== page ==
As I’ve endeavoured to show here, there’s no reason to snack on unhealthy, processed foods. To prepare a healthy, hunger-quelling snack takes little to no time or effort. To the exclusion of the courgette guacamole and hummus, the examples discussed above require less than 10 minutes of preparation time. Thus all that stands between you and the vending machine is a pinch of forethought and a dash of discipline.


11: Sweetheart Cabbage and Kale

It doesn't get healthier than this!



Ingredients (serves 8)

One large sweetheart cabbage (about 500g)
One kale stick
4 Small potatoes
1 Large onion
3 Garlic cloves
Drizzle of olive oil
50g Almonds, split and roasted
A pinch of salt, pepper and mixed herbs
A couple of dollops of crème fraîche


Method


Step 1: In a large saucepan add a good glug of olive oil then place on a moderate heat.



Step 2: Whilst the oil is warming finely slice the garlic and onion. Once the pan has reached temperature introduce the garlic. After a couple of minutes add the onion and seasoning.



Step 3: Wash, slice and dice the potatoes. When the garlic and onions have softened somewhat pop the spuds into the pan. Ensure to mix the ingredients together. At this point you might want to add a little more olive oil.



Step 4: Place the lid on the pan and allow the potatoes to sweat for around 10 minutes.



Step 5: Bring to the boil 1litre of the wet stuff – aka water. Best just to boil the kettle.



Step 6: Whilst you’re waiting for the kettle to do its thing wash, slice and dice the sweetheart cabbage and kale stick.



Step 7: Once the water has reach boiling point pour it into the pan. (So as to avoid making the soup too watery I hold back about 200ml. Also: I never use stock cubes. Have you seen how much salt they put in those things? Enough to cause a stroke!)



Step 8: Now add the cabbage and kale, replace the lid and leave for between 20 to 30 minutes.



Step 9: After the suggested time has elapsed the cabbage and kale should have softened nicely and they should present a vibrant emerald green hue. It’s time to wizz!



Step 10: Using a hand blender give the soup a good blitzing. (Word of caution: don’t make the mistake I did and use a plastic blender when the soup is still very hot as you’ll probably have to donate your blender to landfill and your soup to the composter!)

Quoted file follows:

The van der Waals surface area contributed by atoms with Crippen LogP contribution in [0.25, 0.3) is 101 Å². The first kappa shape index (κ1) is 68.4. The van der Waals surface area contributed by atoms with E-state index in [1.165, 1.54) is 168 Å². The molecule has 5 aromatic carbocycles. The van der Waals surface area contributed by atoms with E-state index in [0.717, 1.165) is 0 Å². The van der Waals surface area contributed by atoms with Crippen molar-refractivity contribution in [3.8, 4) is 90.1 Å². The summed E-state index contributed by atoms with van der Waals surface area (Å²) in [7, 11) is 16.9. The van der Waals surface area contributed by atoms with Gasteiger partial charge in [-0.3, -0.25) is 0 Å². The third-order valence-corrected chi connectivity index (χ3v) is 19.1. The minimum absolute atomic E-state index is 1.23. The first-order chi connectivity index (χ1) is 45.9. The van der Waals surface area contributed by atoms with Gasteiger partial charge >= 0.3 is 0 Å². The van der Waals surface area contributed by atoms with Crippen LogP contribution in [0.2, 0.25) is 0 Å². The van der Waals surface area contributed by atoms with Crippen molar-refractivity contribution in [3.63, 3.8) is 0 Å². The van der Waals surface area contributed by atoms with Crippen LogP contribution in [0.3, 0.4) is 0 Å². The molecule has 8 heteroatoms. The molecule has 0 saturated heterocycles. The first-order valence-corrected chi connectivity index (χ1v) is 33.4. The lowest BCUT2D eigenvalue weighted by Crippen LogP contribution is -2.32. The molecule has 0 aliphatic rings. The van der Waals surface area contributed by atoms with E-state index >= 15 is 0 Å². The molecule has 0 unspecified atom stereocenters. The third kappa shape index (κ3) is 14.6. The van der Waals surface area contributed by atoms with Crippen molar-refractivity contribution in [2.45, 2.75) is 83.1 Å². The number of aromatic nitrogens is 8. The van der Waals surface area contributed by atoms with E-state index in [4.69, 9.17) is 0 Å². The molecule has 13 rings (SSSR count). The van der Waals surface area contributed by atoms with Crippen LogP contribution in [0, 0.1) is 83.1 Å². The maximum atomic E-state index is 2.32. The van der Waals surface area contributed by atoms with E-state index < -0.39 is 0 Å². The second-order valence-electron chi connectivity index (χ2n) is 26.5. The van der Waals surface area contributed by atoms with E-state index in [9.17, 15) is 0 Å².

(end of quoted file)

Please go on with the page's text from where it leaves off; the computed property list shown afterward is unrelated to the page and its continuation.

Step 11: When the soup has reached a consistency compatible with your personal preference – I like my soup a little lumpy – give it a taste test. It’ll probably need touch more seasoning.



Step 12: Turn the heat off and leave the soup to cool a little before serving.


If you’re cooking to impress you might want to sauté the sweetheart spearhead, top the soup with a handful of roasted almonds, a drizzle of olive oil, a dash of smoked paprika and a generous scoop of crème fraîche.



We’ll work our way through that lot systematically starting from the top.



Sautéed spearhead: when cutting up the cabbage ensure to stop short leaving about 3 to 4 inches from the tip of the point. Slice the spearhead in half. When you come to sauté it you should only do so when the soup is cooked and cooling. Drizzle olive oil into a non-stick frying pan and place on a high heat. When the oil is hot place the spearhead halves in the pan flat side down; they should sizzle a little. Move them about a bit being careful not to break them up. If you’re heavy handed here the spearheads will unfurl like the petals of a wilting flow. Place the lid on the pan ensuring to leave a gap.



Whilst the spearhead halves are sautéing turn on the grill. If it’s anything like mine it’ll take a couple of minutes to warm up. This gives you time to cut the almonds into shards – don’t chop or dice them; they must be cut lengthways! (Why so pedantic? Not only do almond shards strike a more professional culinary appearance but, more importantly, they cook better and brown evenly.) Place them on a flat baking tray and roast. Warning: I strongly advise that you keep a keen eye riveted to those almonds because the moment you turn your back the buggers will burn!



Once they almonds are sufficiently browned – light golden with flecks of copper – remove from under the heat and leave to one side. By now the spearhead halves should also be nicely cooked. This is evidenced by their colour: they should be emerald green and along the cabbage leave contours signs of the sauté (see picture above).